“There is less in this than meets the eye.”

On January 4, 1922, the New York Times published a review of the dramatic play Aglavaine and Selysette by the paper’s witty critic Alexander Woollcott. Woollcott had attended the premiere of the play at the Maxine Elliott Theatre in New York City the day before, on the afternoon of January 3rd. His review wasn’t glowing. … Read more

The awful origin of “The pen is mightier than the sword.”

On March 7, 1839 the play Richelieu: or, the Conspiracy, by the British politician and author, Edward George Bulwer-Lytton, premiered at the Covent Garden Theatre in London. Few people today have heard of this play. But everyone knows one of the lines in it: “The pen is mightier than the sword.” The basic meaning of … Read more

10 famous quotes and phrases linked to the date January 10

1. and 2. “The die is cast.” and “cross the Rubicon” “The die is cast” was Julius Caesar’s famous remark on January 10, 49 B.C. as he led his troops across the Rubicon River to start a civil war for control of the Roman Empire. This event also led to the idiom “to cross the … Read more

“Like reading Shakespeare by flashes of lightning.”

The British stage actor Edmund Kean (1789-1833) was like the James Dean of his time. He gained celebrity and fame at a young age. His performances were fiery and highly innovative at the time, especially the new twists he gave to well-known characters in plays by Shakespeare. For example, instead of playing Shylock in The … Read more

The embarrassingly wrong history of the expression “embarrassment of riches”

“Embarrassment of riches” is a widely-used idiomatic expression that most people are familiar with. If you Google the phrase, you get millions of hits. At any given time, if you limit your search to Google’s News section, you’ll find it in hundreds of of recent news-related stories and posts. The phrase “embarrassment of riches” is … Read more

“The Famous Quotes of October 8th,” a short film script by Robert Deis…

EXTERIOR. SMALL CAFÉ IN KEY WEST, FLORIDA – MORNING An old, gray-haired man is sitting at one of the tables at an outdoor café in Key West, sipping Cuban coffee, reading the Key West Citizen newspaper. A very beautiful young woman and extremely handsome young man sit down together at a table nearby. They are … Read more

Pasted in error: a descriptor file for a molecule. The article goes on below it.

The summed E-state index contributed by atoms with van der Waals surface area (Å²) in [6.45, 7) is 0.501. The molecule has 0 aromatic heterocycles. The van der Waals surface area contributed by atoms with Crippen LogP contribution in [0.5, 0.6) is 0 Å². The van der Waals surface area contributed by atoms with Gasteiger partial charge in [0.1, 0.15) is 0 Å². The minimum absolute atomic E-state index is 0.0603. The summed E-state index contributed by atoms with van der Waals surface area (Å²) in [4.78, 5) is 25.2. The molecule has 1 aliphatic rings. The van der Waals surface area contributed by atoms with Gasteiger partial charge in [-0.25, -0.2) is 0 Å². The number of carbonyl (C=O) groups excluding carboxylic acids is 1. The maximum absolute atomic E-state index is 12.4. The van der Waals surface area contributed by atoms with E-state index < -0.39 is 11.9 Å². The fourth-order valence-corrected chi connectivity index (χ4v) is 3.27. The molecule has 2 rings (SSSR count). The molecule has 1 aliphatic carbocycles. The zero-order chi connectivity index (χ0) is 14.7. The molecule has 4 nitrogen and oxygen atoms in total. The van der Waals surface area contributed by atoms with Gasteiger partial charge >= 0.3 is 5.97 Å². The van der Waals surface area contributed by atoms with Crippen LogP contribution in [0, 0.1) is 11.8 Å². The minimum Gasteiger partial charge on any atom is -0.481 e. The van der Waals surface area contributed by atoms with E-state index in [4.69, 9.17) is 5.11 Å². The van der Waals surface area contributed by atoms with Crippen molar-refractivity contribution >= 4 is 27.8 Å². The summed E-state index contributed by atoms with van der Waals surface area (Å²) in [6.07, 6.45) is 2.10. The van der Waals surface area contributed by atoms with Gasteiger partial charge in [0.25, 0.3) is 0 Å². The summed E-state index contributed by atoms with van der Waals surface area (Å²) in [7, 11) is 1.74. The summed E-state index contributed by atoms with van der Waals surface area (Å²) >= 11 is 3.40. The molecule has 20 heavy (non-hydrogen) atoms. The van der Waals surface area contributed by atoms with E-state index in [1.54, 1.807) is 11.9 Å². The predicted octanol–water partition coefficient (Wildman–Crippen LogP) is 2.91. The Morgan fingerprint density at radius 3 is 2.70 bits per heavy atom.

Mae West was very good at being bad…

Mae West (1893-1980) was like Marilyn Monroe, Madonna and Dorothy Parker all combined in one package. She was sensuous, smart and funny. She was a singer, actor, playwright and screenwriter – and a genius at generating and capitalizing on sex-related controversy. Indeed, the first play she starred in on Broadway (which she also wrote under … Read more

A little tea and sympathy (and sex and censorship)…

Back in my college days, I tended to snigger at drug references in rock songs. So, I probably sniggered when I first heard Mick Jagger sing the lines in the Rolling Stones’ 1969 song “Let It Bleed” that go:       “Baby, you can rest your weary head right on me         And there will always … Read more

What is the “It” the Greeks had a word for? And what does that saying come from?

You’ve probably heard the saying “the Greeks had a word for it” (sometimes given as “the Greeks have a word for it”). But you may not be aware of how this enigmatic idiomatic expression got its start. It was launched into our language with a splash on September 25, 1930, when a bawdy play titled … Read more

Before Marilyn Monroe, “the seven year itch” was an annoying skin condition…

On November 20, 1952, the play The Seven Year Itch by George Axelrod debuted on Broadway at the Fulton Theatre. It starred Tom Ewell, as a married man attracted to a gorgeous young neighbor, played by Vanessa Brown. Ewell was also in the famous 1955 movie version of The Seven Year Itch, directed by Billy … Read more